While watching any sporting event you’ve probably noticed the athletes sipping on brightly colored liquid that’s not water. In today’s blog we wanted to take a deep dive in the age-old question (well not really that old) of water vs. sports drinks. Which do you need? Can you get by on just water? Are sports drinks good for you? Do they even help? Let’s take a look.
As most of you know, water makes up the majority of your body and is critical to proper body function.
Did you know you loose water through urine, sweat, feces, your skin and through the air you exhale? That’s why it’s important to stay hydrated.
Although needs can vary, the recommended daily fluid intake is 91 ounces (2.7 liters) for adult women and 125 ounces (3.7 liters) for adult men.
The Main Ingredients in Sports Drinks
Water is the main ingredient in sports drinks, but they also contain other substances, including carbs and electrolytes, which are supposed to improve performance.
The carbs in these drinks are often in the form of sugars like glucose, sucrose and fructose, but they may also be found in other forms.
Typically, sports drinks are 6–8% carbohydrates. A 6% solution contains about 14 grams of carbs per 8 fluid ounces (240 ml).
However, some sports drinks are low- or zero-carb in an effort to appeal to those who want water and electrolytes without extra calories.
Electrolytes, or minerals that have an electrical charge, are essential for your body’s normal operation.
Although there are several different brands available, there is likely not a large difference in the effectiveness of the major sports drinks on the market.
While much research has been conducted on sports drinks, some people have questioned the validity of these studies.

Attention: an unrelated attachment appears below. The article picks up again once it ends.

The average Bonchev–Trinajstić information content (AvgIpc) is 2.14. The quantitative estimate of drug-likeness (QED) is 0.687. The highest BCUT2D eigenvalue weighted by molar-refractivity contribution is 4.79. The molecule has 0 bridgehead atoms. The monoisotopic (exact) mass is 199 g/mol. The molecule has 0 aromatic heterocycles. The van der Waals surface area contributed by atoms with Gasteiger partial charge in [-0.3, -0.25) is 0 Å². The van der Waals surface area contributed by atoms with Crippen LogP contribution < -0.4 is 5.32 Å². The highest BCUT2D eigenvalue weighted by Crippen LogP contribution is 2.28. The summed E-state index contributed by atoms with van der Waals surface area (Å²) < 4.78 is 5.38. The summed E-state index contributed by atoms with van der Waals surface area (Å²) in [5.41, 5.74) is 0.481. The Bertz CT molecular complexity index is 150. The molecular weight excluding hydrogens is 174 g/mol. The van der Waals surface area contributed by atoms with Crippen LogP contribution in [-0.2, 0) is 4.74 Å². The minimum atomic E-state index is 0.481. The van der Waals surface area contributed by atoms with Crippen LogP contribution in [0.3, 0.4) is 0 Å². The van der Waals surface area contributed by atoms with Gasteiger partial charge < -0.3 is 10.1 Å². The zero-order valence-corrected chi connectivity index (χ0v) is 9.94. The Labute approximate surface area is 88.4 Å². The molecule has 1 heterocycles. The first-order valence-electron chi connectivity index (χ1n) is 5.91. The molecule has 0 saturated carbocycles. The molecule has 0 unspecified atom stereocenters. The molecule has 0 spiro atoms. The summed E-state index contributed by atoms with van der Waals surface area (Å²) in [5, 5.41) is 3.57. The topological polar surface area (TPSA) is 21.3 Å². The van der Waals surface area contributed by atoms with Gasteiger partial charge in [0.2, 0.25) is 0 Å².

Specifically, some have raised concerns about the relationship between the large companies that make sports drinks and the scientists performing the studies.
Are Sports Drinks Beneficial?
Research shows that consumption of sports drinks during long workouts may have some benefits. Replacing much needed electrolytes, carbs and of course water has benefits. Researchers are unclear if they are beneficial during short workouts. While there are some benefits to drinking sports drinks, research shows that those benefits could only be minute.
In a recent study done on trained cyclists, researchers found that sports drinks only had a 2% impact on their performance. 2% doesn’t seem like a lot but it could be the difference between winning and losing. Keep in mind these are the best of the best athletes that were being studied. If you’re a trained athlete who is working out for prolonged periods then sports drinks can have an impact. If you’re casual exerciser then the amount of carbs in these drinks may not be beneficial. Please do your own research and make sure you are always aware of what you are putting in your body.
If you’re still not sure, feel free to consult one of our trainers and remember, water is key. Stay hydrated!
See you at The Wave!